11 already extinct animals

From a forwarded email:

Here is a list of 11 extinct animals that were photographed while still alive. Includes the Tasmanian Tigers, Quagga, Passenger Pigeon, Golden Toad, Caribbean Monk Seal, Pyrenean Ibex, Bubal Hartebeest, Javan Tiger, Tecopa Pupfish, Syrian Wild Ass & the Baiji River Dolphin. The current rate of extinction is 100 to 1000 times higher than the average, or background rate, making our current period the 6th major mass extinction in the planet’s history!


The Tasmanian Tiger

The last Tasmanian Tiger, or Thylacine, known to have existed died in the Hobart Zoo, in Tasmania, Australia, on September 7th, 1936. Despite being the last of its kind, the animal (named “Benjamin”) likely died due to neglect after being locked out of its sheltered quarters during extreme weather.

Although commonly referred to as ‘tigers’, and despite having the look of a canid, the Thylacine isn’t remotely related to cats or dogs. Rather, it was the largest carnivorous marsupial of modern times, meaning it carried its young in a pouch. Its closest living relative is the Tasmanian Devil.

The biggest cause of their extinction in the wild was a massive hunting campaign instituted by the Tasmanian government from 1888 to 1909, justified because the Thylacines were believed to be a threat to sheep and hens. The last known wild Tasmanian Tiger was killed by a farmer named Wilf Batty in 1930, after spotting the animal around his hen house.


The Quagga

The Quagga was a unique variety of Plains Zebra, marked by having stripes only on the front of its body, with hair color transitioning toward a light brown or tan along its rear and underbelly, until becoming white along its legs. This picture represents the only Quagga ever to have been photographed alive, taken at the London Zoo in 1870.

Its unique hide made the Quagga a target for hunters and poachers, and the last known wild Quagga was probably killed in the late 1870’s. The species went extinct on August 12th, 1883, when the last specimen died at a zoo in Amsterdam, The Netherlands.


The Passenger Pigeon

The story of the Passenger Pigeon is one of the most tragic extinction stories in modern times. As recently as around 200 years ago they weren’t anywhere near extinction. In fact, they were actually the most common bird in North America, and some reports counted single flocks numbering in the billions.

Colonial hunters happened. The pigeon meat was commercialized and recognized as cheap food, especially for slaves and the poor, which led to a catastrophic hunting campaign on a massive scale. Furthermore, due to the large size of their flocks, the birds were seen as a threat to farmers. In fact, in 1703 the Catholic bishop of Quebec actually excommunicated the entire species.


The Golden Toad

The first recorded account of the Golden Toad was by herpetologist Jay Savage in 1966, and the last sighting of the species was made in 1989. The toad, showcased by its brilliant golden orange colorization, was native to the tropical cloud forests which surround Monteverde, Costa Rica.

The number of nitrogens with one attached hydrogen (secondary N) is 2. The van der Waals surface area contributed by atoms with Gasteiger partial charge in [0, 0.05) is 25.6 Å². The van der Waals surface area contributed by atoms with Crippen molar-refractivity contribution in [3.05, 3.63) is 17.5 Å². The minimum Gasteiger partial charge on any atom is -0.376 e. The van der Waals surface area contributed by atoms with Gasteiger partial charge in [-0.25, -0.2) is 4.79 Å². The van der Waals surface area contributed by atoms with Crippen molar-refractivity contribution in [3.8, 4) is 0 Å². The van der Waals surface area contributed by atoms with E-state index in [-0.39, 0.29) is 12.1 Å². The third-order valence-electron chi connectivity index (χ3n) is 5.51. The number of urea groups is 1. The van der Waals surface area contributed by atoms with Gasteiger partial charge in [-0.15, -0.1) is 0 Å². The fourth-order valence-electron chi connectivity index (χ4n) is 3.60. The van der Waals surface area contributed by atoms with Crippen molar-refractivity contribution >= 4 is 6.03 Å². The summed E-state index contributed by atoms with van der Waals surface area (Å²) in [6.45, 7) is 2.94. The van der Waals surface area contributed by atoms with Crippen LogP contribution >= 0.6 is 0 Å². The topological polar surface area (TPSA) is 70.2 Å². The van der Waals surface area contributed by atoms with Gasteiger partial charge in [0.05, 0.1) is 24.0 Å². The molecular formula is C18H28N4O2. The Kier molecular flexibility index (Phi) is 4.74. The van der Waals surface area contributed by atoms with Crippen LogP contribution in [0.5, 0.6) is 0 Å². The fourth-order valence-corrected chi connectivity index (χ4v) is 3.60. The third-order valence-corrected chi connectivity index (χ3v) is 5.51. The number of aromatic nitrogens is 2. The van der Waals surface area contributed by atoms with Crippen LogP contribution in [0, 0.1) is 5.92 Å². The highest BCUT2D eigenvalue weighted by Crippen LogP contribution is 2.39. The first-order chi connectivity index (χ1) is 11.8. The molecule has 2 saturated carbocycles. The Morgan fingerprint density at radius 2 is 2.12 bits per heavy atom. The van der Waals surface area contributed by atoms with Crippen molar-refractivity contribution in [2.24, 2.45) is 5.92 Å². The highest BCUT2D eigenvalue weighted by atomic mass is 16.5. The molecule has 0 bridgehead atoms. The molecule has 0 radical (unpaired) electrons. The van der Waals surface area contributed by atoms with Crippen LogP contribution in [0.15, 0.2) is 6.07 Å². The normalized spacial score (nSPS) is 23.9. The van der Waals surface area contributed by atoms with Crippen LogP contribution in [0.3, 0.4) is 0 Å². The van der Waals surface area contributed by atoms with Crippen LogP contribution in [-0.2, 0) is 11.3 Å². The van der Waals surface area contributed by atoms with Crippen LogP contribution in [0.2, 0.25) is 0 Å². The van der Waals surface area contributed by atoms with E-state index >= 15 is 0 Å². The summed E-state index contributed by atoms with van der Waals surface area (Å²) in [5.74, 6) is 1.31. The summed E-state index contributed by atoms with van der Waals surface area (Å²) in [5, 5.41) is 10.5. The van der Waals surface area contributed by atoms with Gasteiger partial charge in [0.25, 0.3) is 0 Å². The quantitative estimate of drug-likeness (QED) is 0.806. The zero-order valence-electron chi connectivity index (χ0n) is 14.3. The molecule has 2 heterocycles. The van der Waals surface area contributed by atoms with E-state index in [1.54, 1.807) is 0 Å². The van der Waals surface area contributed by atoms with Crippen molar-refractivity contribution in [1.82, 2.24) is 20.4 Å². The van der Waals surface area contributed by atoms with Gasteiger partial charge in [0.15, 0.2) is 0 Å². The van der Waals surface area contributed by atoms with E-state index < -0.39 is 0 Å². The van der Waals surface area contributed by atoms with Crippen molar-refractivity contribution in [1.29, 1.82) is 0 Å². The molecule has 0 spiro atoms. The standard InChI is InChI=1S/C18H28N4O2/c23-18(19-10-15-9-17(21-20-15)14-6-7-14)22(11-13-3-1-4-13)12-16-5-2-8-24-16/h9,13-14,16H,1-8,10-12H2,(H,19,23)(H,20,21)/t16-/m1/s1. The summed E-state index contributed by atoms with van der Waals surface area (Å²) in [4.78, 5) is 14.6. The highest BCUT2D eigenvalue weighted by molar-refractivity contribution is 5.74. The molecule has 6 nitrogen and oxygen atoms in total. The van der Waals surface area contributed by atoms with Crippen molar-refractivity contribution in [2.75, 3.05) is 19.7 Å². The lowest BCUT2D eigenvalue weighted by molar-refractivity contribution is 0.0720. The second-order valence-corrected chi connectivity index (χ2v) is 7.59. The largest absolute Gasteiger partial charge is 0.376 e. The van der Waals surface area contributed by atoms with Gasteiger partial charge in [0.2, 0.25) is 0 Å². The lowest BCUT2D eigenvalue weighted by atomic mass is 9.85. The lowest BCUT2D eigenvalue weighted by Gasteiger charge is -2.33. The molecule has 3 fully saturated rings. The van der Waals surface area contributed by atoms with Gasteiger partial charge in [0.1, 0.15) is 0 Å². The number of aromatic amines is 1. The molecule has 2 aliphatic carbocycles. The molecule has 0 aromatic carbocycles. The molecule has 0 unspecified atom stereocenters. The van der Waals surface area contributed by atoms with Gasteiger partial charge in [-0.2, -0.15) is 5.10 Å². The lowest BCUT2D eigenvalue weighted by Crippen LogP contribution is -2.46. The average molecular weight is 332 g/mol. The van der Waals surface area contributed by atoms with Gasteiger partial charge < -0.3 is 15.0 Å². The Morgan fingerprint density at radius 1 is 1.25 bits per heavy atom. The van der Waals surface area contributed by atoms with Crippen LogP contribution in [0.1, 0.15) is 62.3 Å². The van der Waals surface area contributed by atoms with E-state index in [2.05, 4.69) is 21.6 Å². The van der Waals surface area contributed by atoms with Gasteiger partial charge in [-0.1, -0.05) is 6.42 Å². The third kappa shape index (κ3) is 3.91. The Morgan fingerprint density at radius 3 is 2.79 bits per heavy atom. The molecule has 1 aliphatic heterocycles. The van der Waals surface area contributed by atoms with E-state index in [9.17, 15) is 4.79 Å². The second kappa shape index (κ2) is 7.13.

Their extinction symbolizes a large scale decline in amphibian numbers worldwide over the last several decades, which has likely been caused by global warming and climate change. In fact, famed Australian biologist Tim Flannery has described the extinction of the Golden Toad to be the first demise of a species due primarily to global warming.


The Caribbean Monk Seal

The Caribbean Monk Seal was the only known seal which was native to the Caribbean Sea and the Gulf of Mexico. It is also the only species of seal to go extinct directly due to human causes. It was officially declared extinct just last year, on June 6th, 2008, although the last recorded account of the species was made at Serranilla Bank between Honduras and Jamaica in 1952.

Their eventual demise, brought on by human hunting, was symbolized during Columbus’ 1494 voyage, when the tiny seals were described as “sea wolves” and 8 were recorded to have been killed and slaughtered for their meat.


The Pyrenean Ibex

The Pyrenean Ibex has one of the more interesting stories among extinct animals, since it was the first species to ever be brought back into existence via cloning, only to go extinct again just seven minutes after being born due to lung failure. Here at Ecoworldly, we reported on the event, which happened in January 2009.

The last naturally born Pyrenean Ibex died on January 6th, 2000, after being found dead under a fallen tree at the age of 13. That animal’s only companion had died just a year earlier due to old age. Although the recent effort to resurrect the Ibex was short-lived, the event does bring optimism, and raise serious debate, about whether extinct creatures should be given a second chance.


The Bubal Hartebeest

The Bubal Hartebeest was a magnificent, tough beast which was once domesticated by the ancient Egyptians as a food source and for sacrificial purposes. The creature was even mentioned in the Old Testament.

Although it once roamed throughout Northern Africa and the Middle East, the deep-rooted mythology which surrounded the animal was not enough to save it from European hunters who began hunting them for recreation and meat. The last Bubal Hartebeest was probably a female which died in the Paris Zoo in 1923.


The Javan Tiger